public ActionResult Index()
{
      // Do expensive work here
      return View();
}

The attribute can be used alone for HTML documents with a static <head> section. Optionally, a Title property can be set for specifying a dynamic <title> element, which is very common.

2. Code Based

For more complex scenarios, extension methods are provided which allow you to set ViewData or pass along a view model:

public ActionResult About()
{
     ViewBag.Title = "Dynamic title generated at " + DateTime.Now.ToLocalTime();
     ViewBag.Description = "A meta tag description";
     ViewBag.DnsPrefetchDomain = ConfigurationManager.AppSettings["cdnDomain"];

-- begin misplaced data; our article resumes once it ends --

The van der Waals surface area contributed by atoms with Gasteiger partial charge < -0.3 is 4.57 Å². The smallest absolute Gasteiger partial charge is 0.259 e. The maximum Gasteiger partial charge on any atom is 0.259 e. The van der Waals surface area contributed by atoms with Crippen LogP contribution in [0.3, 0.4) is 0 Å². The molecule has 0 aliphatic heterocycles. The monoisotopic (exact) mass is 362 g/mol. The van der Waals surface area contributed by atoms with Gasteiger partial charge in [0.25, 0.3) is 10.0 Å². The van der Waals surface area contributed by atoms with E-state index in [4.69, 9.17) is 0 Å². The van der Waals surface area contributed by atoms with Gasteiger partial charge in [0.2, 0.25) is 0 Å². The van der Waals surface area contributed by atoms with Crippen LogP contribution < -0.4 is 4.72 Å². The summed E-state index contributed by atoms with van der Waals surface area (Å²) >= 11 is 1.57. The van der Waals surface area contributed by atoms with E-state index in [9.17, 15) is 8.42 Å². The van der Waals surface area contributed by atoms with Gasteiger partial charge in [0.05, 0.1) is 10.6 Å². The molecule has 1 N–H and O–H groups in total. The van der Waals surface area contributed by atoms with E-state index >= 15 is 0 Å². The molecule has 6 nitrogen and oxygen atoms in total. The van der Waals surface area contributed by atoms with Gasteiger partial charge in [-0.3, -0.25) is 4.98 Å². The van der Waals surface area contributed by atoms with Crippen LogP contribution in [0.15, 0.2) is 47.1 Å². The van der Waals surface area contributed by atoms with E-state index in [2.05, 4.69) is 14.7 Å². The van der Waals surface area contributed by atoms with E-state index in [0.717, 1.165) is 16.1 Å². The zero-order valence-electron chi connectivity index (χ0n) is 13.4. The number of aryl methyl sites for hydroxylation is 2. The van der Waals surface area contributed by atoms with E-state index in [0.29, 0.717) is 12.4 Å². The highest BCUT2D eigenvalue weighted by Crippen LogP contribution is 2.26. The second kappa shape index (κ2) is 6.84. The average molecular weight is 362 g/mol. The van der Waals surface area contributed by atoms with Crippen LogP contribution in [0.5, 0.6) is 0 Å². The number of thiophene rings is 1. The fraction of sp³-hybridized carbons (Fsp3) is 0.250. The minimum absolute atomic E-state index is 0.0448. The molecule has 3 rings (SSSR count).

this.FlushHead();

     // Do expensive work here
     ViewBag.Message = "Your application description page.";
     return View();
}

As you can see, this mechanism allows for very dynamic <head> sections. In this example you could imagine a <title> element, <meta name="description" content="…"> attribute (for SEO purposes) and <link rel="dns-prefetch" href="…"> (for performance optimization) all being set.

3. Global Lambda

Finally, PerfMatters.Flush offers a model to flush early across all your application’s action methods – which simply leverages the same global action filters that have been in ASP.NET MVC for years now:

public static void RegisterGlobalFilters(GlobalFilterCollection filters)
{
     filters.Add(new HandleErrorAttribute());
     filters.Add(new FlushHeadAttribute(actionDescriptor =>
         new ViewDataDictionary<CustomObject>(new CustomObject())
         {
             {"Title", "Global"},
             {"Description", "This is the meta description."}